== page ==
Avi has dysgraphia his whole childhood, a learning condition that impacts spelling and handwriting. With the extra assistance he received, he began to enjoy writing and became determined to become a writer.
When he's not working on his novel, this graphic designer from Israel spends his time surfing the web, playing video games, and hanging out with friends.
He also loves traveling and experiencing new cultures. His favorite places so far include Japan, Spain, France, Brazil, and Australia. Avi wants to visit every country in Europe someday.
He currently lives in Tel Aviv with his dog Pencil. When he gets stuck on a problem while writing, he likes to walk around town looking for inspiration.
This is what it looks like when one person with dysgraphia writes an entire book.
While dyslexics struggle to learn to read, it is obvious that they are frequently quite brilliant – even remarkable. The problem is that their brains are not set up like those of most people, which makes learning difficult for them.
Dyslexia is a specific learning disorder that affects the ability to process information accurately and quickly. This can have an impact on any aspect of life including but not limited to reading, writing, speaking, listening, reasoning, and mathematics. Although it often goes unrecognized, it is common among children who show an interest in learning before school starts and who spend more time doing homework than their classmates. It can also be seen in adults who find it hard to cope with changing circumstances or who need much time to study.
There is no cure for dyslexia, but many individuals with this condition do very well with help from supportive teachers and programs designed to provide effective remediation. Dyslexic individuals may benefit from specialized instruction in reading, writing, spelling, math, or computer skills. They may also require special training in areas such as voice recognition software, digital photography, or video games so they can take advantage of their abilities while minimizing their difficulties.
The number of people who have dyslexia varies depending on how it is defined.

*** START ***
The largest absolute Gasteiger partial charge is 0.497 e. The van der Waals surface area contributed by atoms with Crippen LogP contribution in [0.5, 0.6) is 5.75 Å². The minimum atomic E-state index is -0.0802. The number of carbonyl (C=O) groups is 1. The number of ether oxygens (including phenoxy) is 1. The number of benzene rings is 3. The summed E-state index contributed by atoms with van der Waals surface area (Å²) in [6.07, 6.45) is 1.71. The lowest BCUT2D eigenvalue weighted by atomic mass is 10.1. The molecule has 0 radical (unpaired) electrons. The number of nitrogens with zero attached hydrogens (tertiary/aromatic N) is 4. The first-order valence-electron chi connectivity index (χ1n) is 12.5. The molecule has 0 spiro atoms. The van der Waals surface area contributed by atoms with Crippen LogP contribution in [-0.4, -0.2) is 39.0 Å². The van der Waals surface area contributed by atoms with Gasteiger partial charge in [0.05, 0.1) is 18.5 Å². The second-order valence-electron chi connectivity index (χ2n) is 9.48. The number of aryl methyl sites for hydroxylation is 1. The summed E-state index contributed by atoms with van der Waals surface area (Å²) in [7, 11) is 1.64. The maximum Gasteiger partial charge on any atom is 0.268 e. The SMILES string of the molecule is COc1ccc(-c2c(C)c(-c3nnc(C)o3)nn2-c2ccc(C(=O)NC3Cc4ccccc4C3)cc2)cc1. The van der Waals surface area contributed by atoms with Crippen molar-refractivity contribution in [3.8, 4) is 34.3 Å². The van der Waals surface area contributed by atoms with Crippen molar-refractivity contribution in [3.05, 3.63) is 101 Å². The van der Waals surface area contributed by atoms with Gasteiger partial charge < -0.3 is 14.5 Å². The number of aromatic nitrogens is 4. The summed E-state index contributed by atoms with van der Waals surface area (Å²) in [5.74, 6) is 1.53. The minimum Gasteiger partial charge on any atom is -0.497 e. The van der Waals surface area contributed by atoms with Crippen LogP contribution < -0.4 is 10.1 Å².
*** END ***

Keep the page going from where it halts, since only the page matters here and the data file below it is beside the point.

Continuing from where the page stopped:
Dyslexia is a reading disorder that affects the ability to read and write accurately. It is also called "letter blindness" because those who have it are usually unable to read small print without using a magnifying glass or other help.
Dyslexics may have problems with words that contain unusual letters such as "Q," "X," or "Z." They may also have difficulty recognizing sounds that are made at the end of a word (such as the "s" in words like "bats" and the "z" in words like "ball"). Finally, dyslexics may have problems with words that are constructed using different languages or scripts (such as Arabic or Chinese characters).
People with dyslexia often have high IQ's. This is because intelligence is measured by how well you do on tests -- people with dyslexia tend to score very high on tests due to helping them look beyond simple reading and spelling skills.
Many dyslexics are interested in various topics including science, history, or literature -- but cannot keep up with their peers because they find it difficult to understand complex ideas expressed in language they can't process easily.
Dyslexia is a type of learning disorder that is caused by a neurological defect. It is distinguished by difficulty with accurate and/or fluent word recognition, as well as poor spelling and decoding skills. They could also struggle with reading comprehension, spelling, and writing. These issues may affect one aspect of learning or many.
Those who suffer from dyslexia may appear to be smart but cannot read or write properly. This problem can be identified by specialized tests performed by psychologists or teachers with training in identifying disabilities. Dyslexia is generally considered a developmental disorder that can be diagnosed before age 12. However, some studies show that individuals with dyslexia can learn to overcome their difficulties if they receive proper instruction.
Being born with a disability does not mean you will experience other problems during your life. But because of dyslexia, this group of people tends to have more problems with learning at school than others. They might for example need more time to understand what is said in class or fail exams because they do not pay attention.
Dyslexia is not listed as a disability on the American Disability Act (ADA), but it can be considered a hidden disability. That means those who suffer from it may not tell anyone about their problem until much later in life. Only then would they be given a diagnosis and eligible to receive services.